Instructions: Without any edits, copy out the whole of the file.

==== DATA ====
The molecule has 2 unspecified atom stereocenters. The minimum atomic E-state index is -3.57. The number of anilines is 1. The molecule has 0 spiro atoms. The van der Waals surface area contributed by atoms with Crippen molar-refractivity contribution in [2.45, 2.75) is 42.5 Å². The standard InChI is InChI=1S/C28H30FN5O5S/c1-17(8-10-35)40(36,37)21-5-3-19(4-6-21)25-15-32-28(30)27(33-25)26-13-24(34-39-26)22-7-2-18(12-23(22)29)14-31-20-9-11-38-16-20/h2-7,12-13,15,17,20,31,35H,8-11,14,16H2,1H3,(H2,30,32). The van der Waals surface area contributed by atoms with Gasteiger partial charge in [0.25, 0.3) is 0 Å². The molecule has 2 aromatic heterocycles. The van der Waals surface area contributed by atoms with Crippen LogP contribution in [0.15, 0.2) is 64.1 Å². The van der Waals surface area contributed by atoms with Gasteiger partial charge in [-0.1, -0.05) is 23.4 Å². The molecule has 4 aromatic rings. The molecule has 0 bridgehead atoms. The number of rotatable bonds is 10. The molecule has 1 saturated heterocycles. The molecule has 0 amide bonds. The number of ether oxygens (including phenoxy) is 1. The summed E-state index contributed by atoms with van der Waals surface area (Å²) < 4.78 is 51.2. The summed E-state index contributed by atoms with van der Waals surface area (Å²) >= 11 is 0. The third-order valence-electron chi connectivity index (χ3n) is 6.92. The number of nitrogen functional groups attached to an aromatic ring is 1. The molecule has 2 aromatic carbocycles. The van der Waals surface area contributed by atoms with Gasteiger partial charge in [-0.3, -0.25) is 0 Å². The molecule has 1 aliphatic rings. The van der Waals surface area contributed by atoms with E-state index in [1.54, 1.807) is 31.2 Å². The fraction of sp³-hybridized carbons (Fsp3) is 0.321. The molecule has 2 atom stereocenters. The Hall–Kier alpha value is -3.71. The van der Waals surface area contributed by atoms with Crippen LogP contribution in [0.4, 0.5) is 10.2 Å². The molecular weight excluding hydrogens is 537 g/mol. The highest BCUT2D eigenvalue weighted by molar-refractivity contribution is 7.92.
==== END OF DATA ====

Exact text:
The molecule has 2 unspecified atom stereocenters. The minimum atomic E-state index is -3.57. The number of anilines is 1. The molecule has 0 spiro atoms. The van der Waals surface area contributed by atoms with Crippen molar-refractivity contribution in [2.45, 2.75) is 42.5 Å². The standard InChI is InChI=1S/C28H30FN5O5S/c1-17(8-10-35)40(36,37)21-5-3-19(4-6-21)25-15-32-28(30)27(33-25)26-13-24(34-39-26)22-7-2-18(12-23(22)29)14-31-20-9-11-38-16-20/h2-7,12-13,15,17,20,31,35H,8-11,14,16H2,1H3,(H2,30,32). The van der Waals surface area contributed by atoms with Gasteiger partial charge in [0.25, 0.3) is 0 Å². The molecule has 2 aromatic heterocycles. The van der Waals surface area contributed by atoms with Crippen LogP contribution in [0.15, 0.2) is 64.1 Å². The van der Waals surface area contributed by atoms with Gasteiger partial charge in [-0.1, -0.05) is 23.4 Å². The molecule has 4 aromatic rings. The molecule has 0 bridgehead atoms. The number of rotatable bonds is 10. The molecule has 1 saturated heterocycles. The molecule has 0 amide bonds. The number of ether oxygens (including phenoxy) is 1. The summed E-state index contributed by atoms with van der Waals surface area (Å²) < 4.78 is 51.2. The summed E-state index contributed by atoms with van der Waals surface area (Å²) >= 11 is 0. The third-order valence-electron chi connectivity index (χ3n) is 6.92. The number of nitrogen functional groups attached to an aromatic ring is 1. The molecule has 2 aromatic carbocycles. The van der Waals surface area contributed by atoms with Gasteiger partial charge in [-0.3, -0.25) is 0 Å². The molecule has 1 aliphatic rings. The van der Waals surface area contributed by atoms with E-state index in [1.54, 1.807) is 31.2 Å². The fraction of sp³-hybridized carbons (Fsp3) is 0.321. The molecule has 2 atom stereocenters. The Hall–Kier alpha value is -3.71. The van der Waals surface area contributed by atoms with Crippen LogP contribution in [0.4, 0.5) is 10.2 Å². The molecular weight excluding hydrogens is 537 g/mol. The highest BCUT2D eigenvalue weighted by molar-refractivity contribution is 7.92.